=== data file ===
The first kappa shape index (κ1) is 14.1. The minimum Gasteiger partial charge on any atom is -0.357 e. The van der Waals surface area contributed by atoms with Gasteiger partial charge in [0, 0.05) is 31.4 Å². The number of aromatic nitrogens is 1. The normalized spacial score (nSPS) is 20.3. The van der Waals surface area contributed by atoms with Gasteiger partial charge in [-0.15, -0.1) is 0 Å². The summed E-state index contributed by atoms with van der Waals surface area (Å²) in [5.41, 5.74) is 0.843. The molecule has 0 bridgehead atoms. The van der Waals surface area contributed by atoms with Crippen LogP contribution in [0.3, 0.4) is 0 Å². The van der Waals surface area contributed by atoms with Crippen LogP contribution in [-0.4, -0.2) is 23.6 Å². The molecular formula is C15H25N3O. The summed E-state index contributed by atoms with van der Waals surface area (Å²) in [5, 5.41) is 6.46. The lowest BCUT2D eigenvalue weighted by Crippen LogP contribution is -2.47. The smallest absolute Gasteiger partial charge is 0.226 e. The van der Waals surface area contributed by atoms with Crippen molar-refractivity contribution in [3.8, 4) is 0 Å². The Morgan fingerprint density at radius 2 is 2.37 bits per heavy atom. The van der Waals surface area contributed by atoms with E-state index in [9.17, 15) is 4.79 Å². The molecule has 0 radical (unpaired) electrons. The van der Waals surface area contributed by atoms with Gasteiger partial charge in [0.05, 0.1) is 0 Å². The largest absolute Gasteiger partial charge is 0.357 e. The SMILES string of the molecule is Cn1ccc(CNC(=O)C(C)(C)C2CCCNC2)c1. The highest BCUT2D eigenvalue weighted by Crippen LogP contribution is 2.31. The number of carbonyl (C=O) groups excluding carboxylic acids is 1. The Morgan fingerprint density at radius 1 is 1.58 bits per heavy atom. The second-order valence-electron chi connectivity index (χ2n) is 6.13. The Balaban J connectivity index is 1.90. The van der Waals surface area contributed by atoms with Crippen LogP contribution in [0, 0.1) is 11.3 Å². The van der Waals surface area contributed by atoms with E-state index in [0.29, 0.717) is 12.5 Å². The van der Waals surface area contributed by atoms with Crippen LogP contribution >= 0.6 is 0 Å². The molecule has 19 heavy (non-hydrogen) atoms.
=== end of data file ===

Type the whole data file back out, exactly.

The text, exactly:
The first kappa shape index (κ1) is 14.1. The minimum Gasteiger partial charge on any atom is -0.357 e. The van der Waals surface area contributed by atoms with Gasteiger partial charge in [0, 0.05) is 31.4 Å². The number of aromatic nitrogens is 1. The normalized spacial score (nSPS) is 20.3. The van der Waals surface area contributed by atoms with Gasteiger partial charge in [-0.15, -0.1) is 0 Å². The summed E-state index contributed by atoms with van der Waals surface area (Å²) in [5.41, 5.74) is 0.843. The molecule has 0 bridgehead atoms. The van der Waals surface area contributed by atoms with Crippen LogP contribution in [0.3, 0.4) is 0 Å². The van der Waals surface area contributed by atoms with Crippen LogP contribution in [-0.4, -0.2) is 23.6 Å². The molecular formula is C15H25N3O. The summed E-state index contributed by atoms with van der Waals surface area (Å²) in [5, 5.41) is 6.46. The lowest BCUT2D eigenvalue weighted by Crippen LogP contribution is -2.47. The smallest absolute Gasteiger partial charge is 0.226 e. The van der Waals surface area contributed by atoms with Crippen molar-refractivity contribution in [3.8, 4) is 0 Å². The Morgan fingerprint density at radius 2 is 2.37 bits per heavy atom. The van der Waals surface area contributed by atoms with E-state index in [9.17, 15) is 4.79 Å². The molecule has 0 radical (unpaired) electrons. The van der Waals surface area contributed by atoms with Gasteiger partial charge in [0.05, 0.1) is 0 Å². The largest absolute Gasteiger partial charge is 0.357 e. The SMILES string of the molecule is Cn1ccc(CNC(=O)C(C)(C)C2CCCNC2)c1. The highest BCUT2D eigenvalue weighted by Crippen LogP contribution is 2.31. The number of carbonyl (C=O) groups excluding carboxylic acids is 1. The Morgan fingerprint density at radius 1 is 1.58 bits per heavy atom. The second-order valence-electron chi connectivity index (χ2n) is 6.13. The Balaban J connectivity index is 1.90. The van der Waals surface area contributed by atoms with Crippen LogP contribution in [0, 0.1) is 11.3 Å². The van der Waals surface area contributed by atoms with E-state index in [0.29, 0.717) is 12.5 Å². The van der Waals surface area contributed by atoms with Crippen LogP contribution >= 0.6 is 0 Å². The molecule has 19 heavy (non-hydrogen) atoms.